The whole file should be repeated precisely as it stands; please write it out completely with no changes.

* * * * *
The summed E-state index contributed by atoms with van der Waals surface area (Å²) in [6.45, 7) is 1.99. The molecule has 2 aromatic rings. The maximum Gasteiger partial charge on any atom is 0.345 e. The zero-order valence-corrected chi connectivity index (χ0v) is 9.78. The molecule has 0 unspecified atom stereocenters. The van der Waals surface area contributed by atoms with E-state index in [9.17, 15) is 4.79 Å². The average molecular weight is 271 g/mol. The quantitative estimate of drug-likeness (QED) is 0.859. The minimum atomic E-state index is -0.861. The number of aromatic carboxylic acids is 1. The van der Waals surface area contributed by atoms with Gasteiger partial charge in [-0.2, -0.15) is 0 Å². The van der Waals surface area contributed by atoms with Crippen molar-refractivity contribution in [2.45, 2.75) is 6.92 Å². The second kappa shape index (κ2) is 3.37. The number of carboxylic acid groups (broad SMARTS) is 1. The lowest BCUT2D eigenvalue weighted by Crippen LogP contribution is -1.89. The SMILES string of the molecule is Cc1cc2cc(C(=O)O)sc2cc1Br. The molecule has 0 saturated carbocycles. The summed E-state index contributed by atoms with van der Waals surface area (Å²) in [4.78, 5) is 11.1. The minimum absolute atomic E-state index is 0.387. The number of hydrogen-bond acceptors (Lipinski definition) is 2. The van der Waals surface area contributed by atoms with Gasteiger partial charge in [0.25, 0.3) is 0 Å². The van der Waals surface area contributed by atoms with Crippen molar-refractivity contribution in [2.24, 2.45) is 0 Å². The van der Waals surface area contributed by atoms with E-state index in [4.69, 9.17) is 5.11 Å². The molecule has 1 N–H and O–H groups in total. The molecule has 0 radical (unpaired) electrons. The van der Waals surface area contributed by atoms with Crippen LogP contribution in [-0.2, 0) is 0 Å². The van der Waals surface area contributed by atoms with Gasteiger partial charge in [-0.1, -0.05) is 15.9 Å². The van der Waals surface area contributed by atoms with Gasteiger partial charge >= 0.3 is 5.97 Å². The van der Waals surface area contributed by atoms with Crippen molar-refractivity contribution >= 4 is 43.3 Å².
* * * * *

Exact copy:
The summed E-state index contributed by atoms with van der Waals surface area (Å²) in [6.45, 7) is 1.99. The molecule has 2 aromatic rings. The maximum Gasteiger partial charge on any atom is 0.345 e. The zero-order valence-corrected chi connectivity index (χ0v) is 9.78. The molecule has 0 unspecified atom stereocenters. The van der Waals surface area contributed by atoms with E-state index in [9.17, 15) is 4.79 Å². The average molecular weight is 271 g/mol. The quantitative estimate of drug-likeness (QED) is 0.859. The minimum atomic E-state index is -0.861. The number of aromatic carboxylic acids is 1. The van der Waals surface area contributed by atoms with Gasteiger partial charge in [-0.2, -0.15) is 0 Å². The van der Waals surface area contributed by atoms with Crippen molar-refractivity contribution in [2.45, 2.75) is 6.92 Å². The second kappa shape index (κ2) is 3.37. The number of carboxylic acid groups (broad SMARTS) is 1. The lowest BCUT2D eigenvalue weighted by Crippen LogP contribution is -1.89. The SMILES string of the molecule is Cc1cc2cc(C(=O)O)sc2cc1Br. The molecule has 0 saturated carbocycles. The summed E-state index contributed by atoms with van der Waals surface area (Å²) in [4.78, 5) is 11.1. The minimum absolute atomic E-state index is 0.387. The number of hydrogen-bond acceptors (Lipinski definition) is 2. The van der Waals surface area contributed by atoms with Gasteiger partial charge in [0.25, 0.3) is 0 Å². The van der Waals surface area contributed by atoms with Crippen molar-refractivity contribution in [2.24, 2.45) is 0 Å². The van der Waals surface area contributed by atoms with E-state index in [4.69, 9.17) is 5.11 Å². The molecule has 1 N–H and O–H groups in total. The molecule has 0 radical (unpaired) electrons. The van der Waals surface area contributed by atoms with Crippen LogP contribution in [-0.2, 0) is 0 Å². The van der Waals surface area contributed by atoms with Gasteiger partial charge in [-0.1, -0.05) is 15.9 Å². The van der Waals surface area contributed by atoms with Gasteiger partial charge >= 0.3 is 5.97 Å². The van der Waals surface area contributed by atoms with Crippen molar-refractivity contribution >= 4 is 43.3 Å².